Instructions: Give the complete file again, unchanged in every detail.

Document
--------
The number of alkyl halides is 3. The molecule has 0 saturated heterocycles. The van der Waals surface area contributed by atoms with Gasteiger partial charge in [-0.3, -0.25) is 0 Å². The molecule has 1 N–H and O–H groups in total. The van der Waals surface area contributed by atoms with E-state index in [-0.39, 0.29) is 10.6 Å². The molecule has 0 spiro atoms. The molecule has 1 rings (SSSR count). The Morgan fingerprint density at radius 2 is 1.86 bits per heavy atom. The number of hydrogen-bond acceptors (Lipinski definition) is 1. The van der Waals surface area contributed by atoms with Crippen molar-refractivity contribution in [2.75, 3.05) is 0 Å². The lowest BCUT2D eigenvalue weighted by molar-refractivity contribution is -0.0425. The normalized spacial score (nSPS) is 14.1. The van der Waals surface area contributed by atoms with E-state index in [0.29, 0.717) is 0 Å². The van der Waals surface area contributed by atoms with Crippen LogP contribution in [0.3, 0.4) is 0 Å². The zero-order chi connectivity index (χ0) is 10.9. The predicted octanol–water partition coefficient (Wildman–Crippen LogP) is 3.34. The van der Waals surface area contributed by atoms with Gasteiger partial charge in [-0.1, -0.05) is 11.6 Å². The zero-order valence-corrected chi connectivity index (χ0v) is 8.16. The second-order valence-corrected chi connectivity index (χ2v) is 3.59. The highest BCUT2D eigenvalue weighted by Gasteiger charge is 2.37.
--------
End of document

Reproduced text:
The number of alkyl halides is 3. The molecule has 0 saturated heterocycles. The van der Waals surface area contributed by atoms with Gasteiger partial charge in [-0.3, -0.25) is 0 Å². The molecule has 1 N–H and O–H groups in total. The van der Waals surface area contributed by atoms with E-state index in [-0.39, 0.29) is 10.6 Å². The molecule has 0 spiro atoms. The molecule has 1 rings (SSSR count). The Morgan fingerprint density at radius 2 is 1.86 bits per heavy atom. The number of hydrogen-bond acceptors (Lipinski definition) is 1. The van der Waals surface area contributed by atoms with Crippen molar-refractivity contribution in [2.75, 3.05) is 0 Å². The lowest BCUT2D eigenvalue weighted by molar-refractivity contribution is -0.0425. The normalized spacial score (nSPS) is 14.1. The van der Waals surface area contributed by atoms with E-state index in [0.29, 0.717) is 0 Å². The van der Waals surface area contributed by atoms with Crippen LogP contribution in [0.3, 0.4) is 0 Å². The zero-order chi connectivity index (χ0) is 10.9. The predicted octanol–water partition coefficient (Wildman–Crippen LogP) is 3.34. The van der Waals surface area contributed by atoms with Gasteiger partial charge in [-0.1, -0.05) is 11.6 Å². The zero-order valence-corrected chi connectivity index (χ0v) is 8.16. The second-order valence-corrected chi connectivity index (χ2v) is 3.59. The highest BCUT2D eigenvalue weighted by Gasteiger charge is 2.37.